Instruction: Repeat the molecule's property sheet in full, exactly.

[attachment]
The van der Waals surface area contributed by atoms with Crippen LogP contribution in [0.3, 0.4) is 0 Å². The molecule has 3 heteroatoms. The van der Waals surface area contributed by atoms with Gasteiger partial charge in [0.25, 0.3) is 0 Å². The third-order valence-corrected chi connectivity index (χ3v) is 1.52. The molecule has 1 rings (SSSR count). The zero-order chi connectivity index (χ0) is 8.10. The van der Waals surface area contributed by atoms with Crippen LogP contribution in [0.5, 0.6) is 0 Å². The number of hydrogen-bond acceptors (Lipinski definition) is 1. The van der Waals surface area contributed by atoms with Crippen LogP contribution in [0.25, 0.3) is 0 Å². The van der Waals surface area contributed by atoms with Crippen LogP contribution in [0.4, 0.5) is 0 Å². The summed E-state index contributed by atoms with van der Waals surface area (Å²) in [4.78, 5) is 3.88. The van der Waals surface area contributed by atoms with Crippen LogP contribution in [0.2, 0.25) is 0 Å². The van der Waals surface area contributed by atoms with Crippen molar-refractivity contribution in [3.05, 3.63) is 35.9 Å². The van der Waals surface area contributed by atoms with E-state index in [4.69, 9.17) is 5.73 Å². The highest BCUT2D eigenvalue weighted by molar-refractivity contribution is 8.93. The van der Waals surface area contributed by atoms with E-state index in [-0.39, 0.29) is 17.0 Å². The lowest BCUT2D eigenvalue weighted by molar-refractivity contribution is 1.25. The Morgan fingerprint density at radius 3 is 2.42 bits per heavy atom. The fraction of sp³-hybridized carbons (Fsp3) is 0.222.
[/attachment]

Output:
The van der Waals surface area contributed by atoms with Crippen LogP contribution in [0.3, 0.4) is 0 Å². The molecule has 3 heteroatoms. The van der Waals surface area contributed by atoms with Gasteiger partial charge in [0.25, 0.3) is 0 Å². The third-order valence-corrected chi connectivity index (χ3v) is 1.52. The molecule has 1 rings (SSSR count). The zero-order chi connectivity index (χ0) is 8.10. The van der Waals surface area contributed by atoms with Crippen LogP contribution in [0.5, 0.6) is 0 Å². The number of hydrogen-bond acceptors (Lipinski definition) is 1. The van der Waals surface area contributed by atoms with Crippen LogP contribution in [0.25, 0.3) is 0 Å². The van der Waals surface area contributed by atoms with Crippen LogP contribution in [0.4, 0.5) is 0 Å². The summed E-state index contributed by atoms with van der Waals surface area (Å²) in [4.78, 5) is 3.88. The van der Waals surface area contributed by atoms with Crippen LogP contribution in [0.2, 0.25) is 0 Å². The van der Waals surface area contributed by atoms with Crippen molar-refractivity contribution in [3.05, 3.63) is 35.9 Å². The van der Waals surface area contributed by atoms with E-state index in [4.69, 9.17) is 5.73 Å². The highest BCUT2D eigenvalue weighted by molar-refractivity contribution is 8.93. The van der Waals surface area contributed by atoms with E-state index in [-0.39, 0.29) is 17.0 Å². The lowest BCUT2D eigenvalue weighted by molar-refractivity contribution is 1.25. The Morgan fingerprint density at radius 3 is 2.42 bits per heavy atom. The fraction of sp³-hybridized carbons (Fsp3) is 0.222.